Just days after getting caught in a controversy involving racial insensitivity, Virginia’s Democratic Gov. Ralph Northam became engulfed in another on Sunday.

Northam was speaking to Gayle King on CBS This Morning about the 400-year anniversary of slaves arriving to the U.S. from Africa, although he didn’t call them slaves. Instead, he referred to them as “indentured servants” and King quickly corrected him.

“We are now at the 400-year anniversary — just 90 miles from here in 1619, the first indentured servants from Africa landed on our shores in Old Point Comfort, what we call now Fort Monroe ― ” Northam began.

“Also known as slavery,” King interrupted.

“Yes,” Northam replied.

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“Indentured servants” is a term typically used to designate people who signed a contract saying they agreed to come to the U.S. and work for a given number of years in return for passage and freedom. On the other hand, slaves were forced to come to America to work and for many years had no hope of becoming free.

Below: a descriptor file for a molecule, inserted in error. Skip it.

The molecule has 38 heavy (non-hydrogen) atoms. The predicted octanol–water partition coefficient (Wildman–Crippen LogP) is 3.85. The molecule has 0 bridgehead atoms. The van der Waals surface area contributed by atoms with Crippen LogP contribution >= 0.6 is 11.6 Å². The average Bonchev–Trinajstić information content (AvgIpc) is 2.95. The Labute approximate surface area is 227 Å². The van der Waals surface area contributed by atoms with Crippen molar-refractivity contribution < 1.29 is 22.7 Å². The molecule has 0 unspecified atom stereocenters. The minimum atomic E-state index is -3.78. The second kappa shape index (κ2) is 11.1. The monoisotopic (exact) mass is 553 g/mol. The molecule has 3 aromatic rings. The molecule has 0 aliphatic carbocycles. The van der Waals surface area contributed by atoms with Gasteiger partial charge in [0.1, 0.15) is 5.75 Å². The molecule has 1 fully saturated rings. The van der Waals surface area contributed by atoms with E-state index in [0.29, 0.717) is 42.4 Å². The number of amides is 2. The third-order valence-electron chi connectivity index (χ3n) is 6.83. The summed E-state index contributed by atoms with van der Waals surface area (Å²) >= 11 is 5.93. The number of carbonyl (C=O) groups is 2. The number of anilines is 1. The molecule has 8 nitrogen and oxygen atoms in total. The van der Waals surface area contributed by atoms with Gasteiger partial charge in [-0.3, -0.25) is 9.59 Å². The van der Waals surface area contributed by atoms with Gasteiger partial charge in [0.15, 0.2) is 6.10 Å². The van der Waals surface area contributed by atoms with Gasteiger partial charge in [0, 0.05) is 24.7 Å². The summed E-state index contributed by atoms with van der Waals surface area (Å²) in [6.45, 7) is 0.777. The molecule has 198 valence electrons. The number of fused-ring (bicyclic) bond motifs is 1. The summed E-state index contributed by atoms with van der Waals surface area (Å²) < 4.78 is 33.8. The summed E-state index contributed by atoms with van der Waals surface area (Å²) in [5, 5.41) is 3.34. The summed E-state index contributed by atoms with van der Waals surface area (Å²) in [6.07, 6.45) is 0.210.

Northam responded to his latest comments in a statement in which he said he is “still learning and committed to getting it right.”

Earlier this month, Northam faced calls to resign after he confessed to wearing blackface in medical school during the 1980s for a Michael Jackson dance competition. After the yearbook photo surfaced — which featured Northam standing beside a man in a Ku Klux Klan uniform — the governor apologized and then made several strange comments to defend himself that only drew further backlash. Virginia Attorney General Mark Herring also admitted to wearing blackface in college during the 1980s.

King also asked Northam in Sunday’s interview about this scandal, and the governor said he realizes he was “born into white privilege” and that he knew blackface was offensive when he did it.

“I’m not the same person now at age 59 that I was back in my early 20s,” said Northam.